Name, Image, and Likeness

June of 2021 proved to be one of the most monumental months ever for college football. In addition to the CFP first proposing the idea of expansion, the Supreme Court released its decision in NCAA v. Alston, and subsequently, the landscape of college sports, in general, began to shift. The NCAA revised its prior Bylaw 12 that prohibited student-athletes from earning athletic or academic affiliated compensation . In turn, states, institutions, and conferences looked around for guidance to regulate student-athlete compensation. Nevertheless, there still is not one universal set of regulations for this market.

The lack of uniform governance led to many, but not all, states passing their own and different forms of NIL legislation. In addition, institutions and universities began drafting policies that reflected their understanding of the market. Ultimately, this leads us to the reality that there is no consistency with student-athletes earning compensation for their NIL. This unstable foundation proved to be too much of a risk for the ACC. Ultimately, they decided to wait for the landscape to settle and define itself more clearly before they agreed to expand the current playoff system.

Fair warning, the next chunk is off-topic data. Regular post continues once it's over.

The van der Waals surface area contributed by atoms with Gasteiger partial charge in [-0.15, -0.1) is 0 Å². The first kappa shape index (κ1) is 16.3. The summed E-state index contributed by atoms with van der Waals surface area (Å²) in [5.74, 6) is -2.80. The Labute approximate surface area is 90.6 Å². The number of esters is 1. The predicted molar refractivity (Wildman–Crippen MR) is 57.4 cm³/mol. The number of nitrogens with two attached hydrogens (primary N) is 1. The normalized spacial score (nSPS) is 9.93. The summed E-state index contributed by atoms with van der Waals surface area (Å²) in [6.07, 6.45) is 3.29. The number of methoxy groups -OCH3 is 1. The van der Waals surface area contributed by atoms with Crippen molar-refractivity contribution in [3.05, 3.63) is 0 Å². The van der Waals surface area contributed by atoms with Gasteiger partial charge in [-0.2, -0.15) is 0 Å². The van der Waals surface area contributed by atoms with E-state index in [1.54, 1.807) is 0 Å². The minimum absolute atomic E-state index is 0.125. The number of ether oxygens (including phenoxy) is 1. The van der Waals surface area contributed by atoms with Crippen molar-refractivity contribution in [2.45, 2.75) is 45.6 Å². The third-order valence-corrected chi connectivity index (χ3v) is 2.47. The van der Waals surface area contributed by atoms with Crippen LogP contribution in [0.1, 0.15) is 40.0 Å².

New NCAA Constitution

In addition to a lack of uniform governance for NIL, the ACC also mentioned that the New NCAA Constitution, which comes into effect on August 1, 2022, also adds uncertainty to college sports.[12] Specifically, the new constitution gives power to the divisions, conferences, and institutions to restructure and govern themselves. Id. Under this newly acquired freedom, college sports have the potential to be significantly redefined. Combine this reality with the NIL market, and we have two foundational elements for significant change in college sports. Ultimately, this foreseeable change appeared unsettling enough for the ACC to vote against college football expansion.